US judge grants habeas petition for Yemeni Gitmo detainee

A judge for the US District Court for the District of Columbia April 1 granted a habeas corpus petition filed by Yemeni Guantánamo Bay detainee Yasin Muhammed Basardh, ordering his release from the prison. His detention came under exclusive review of the court after a panel for the US Court of Appeals for the DC Circuit suspended its consideration of his case in light of the 2008 Supreme Court decision in Boumediene v. Bush, which it said gave the District Court sole jurisdiction over the matter. Justifications for Basardh’s release were kept classified. The US government was ordered “to take all necessary and appropriate diplomatic steps to facilitate the release of petitioner Basardh forthwith.” (Jurist, April 1)

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  1. Another habeas corpus win for Yemeni Gitmo detainee
    Judge Gladys Kessler of the US District Court for the District of Columbia released an opinion May 12 to accompany his decision a week earlier granting the habeas corpus petition of Yemeni Guantánamo Bay detainee Alla Ali Bin Ali Ahmed. In the heavily redacted opinion, Kessler adopted a “substantially supported” standard for reviewing the habeas petitions filed by detainees, which makes no reference to the “enemy combatant” classification upon which the previous standard was based. Kessler wrote that the government failed to prove by a preponderance of the evidence that Ahmed was “part of, or substantially supported, Taliban or al-Qaida forces or associated forces that are engaged in hostilities against the United States or its coalition partners.” According to the opinion, the government failed to prove that Ahmed participated in fighting, received military training, or substantially supported al Qaeda or the Taliban. At least four witnesses on whose statements the government based its case against Ahmed were speculative, vague, or not credible. Ahmed denied he ever engaged in terrorist activities.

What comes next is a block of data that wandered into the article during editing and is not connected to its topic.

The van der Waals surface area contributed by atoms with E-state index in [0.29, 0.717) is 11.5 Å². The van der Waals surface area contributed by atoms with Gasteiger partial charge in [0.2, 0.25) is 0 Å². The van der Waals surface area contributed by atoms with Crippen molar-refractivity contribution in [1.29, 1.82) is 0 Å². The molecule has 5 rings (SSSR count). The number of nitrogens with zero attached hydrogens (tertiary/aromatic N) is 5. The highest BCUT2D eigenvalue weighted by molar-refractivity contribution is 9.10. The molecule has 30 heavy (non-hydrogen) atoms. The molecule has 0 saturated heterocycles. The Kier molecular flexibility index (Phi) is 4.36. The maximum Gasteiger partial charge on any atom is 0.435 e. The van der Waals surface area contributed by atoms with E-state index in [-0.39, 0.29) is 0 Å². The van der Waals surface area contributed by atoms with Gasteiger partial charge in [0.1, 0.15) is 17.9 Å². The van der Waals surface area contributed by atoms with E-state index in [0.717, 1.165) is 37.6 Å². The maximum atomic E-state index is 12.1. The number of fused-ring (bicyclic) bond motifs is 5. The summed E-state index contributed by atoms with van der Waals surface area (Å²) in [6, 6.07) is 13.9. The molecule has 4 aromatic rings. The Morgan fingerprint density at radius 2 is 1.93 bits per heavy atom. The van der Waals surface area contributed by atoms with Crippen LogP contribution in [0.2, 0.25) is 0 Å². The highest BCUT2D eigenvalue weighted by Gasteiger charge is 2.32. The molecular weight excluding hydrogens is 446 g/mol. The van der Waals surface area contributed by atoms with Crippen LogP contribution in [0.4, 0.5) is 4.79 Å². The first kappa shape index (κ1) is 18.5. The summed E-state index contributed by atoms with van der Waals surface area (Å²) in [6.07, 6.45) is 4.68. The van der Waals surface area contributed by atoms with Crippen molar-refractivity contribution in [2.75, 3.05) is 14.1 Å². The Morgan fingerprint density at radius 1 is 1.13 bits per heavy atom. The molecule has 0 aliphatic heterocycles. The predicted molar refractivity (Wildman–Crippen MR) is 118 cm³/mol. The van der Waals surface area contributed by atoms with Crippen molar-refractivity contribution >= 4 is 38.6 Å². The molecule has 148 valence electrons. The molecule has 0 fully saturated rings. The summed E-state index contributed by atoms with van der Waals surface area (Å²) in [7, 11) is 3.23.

Ahmed was picked up in an al-Qaeda safe house in 2002 in Pakistan. The government had argued that Ahmed’s detention was justified under the Authorization for the Use of Military Force (AUMF). Kessler noted that the Obama administration relies on the AUMF rather than Article II of the US Constitution as a source of authority for detaining terrorism suspects but no longer uses the term “enemy combatant” as a criterion for ordering such detentions. (Jurist, May 13)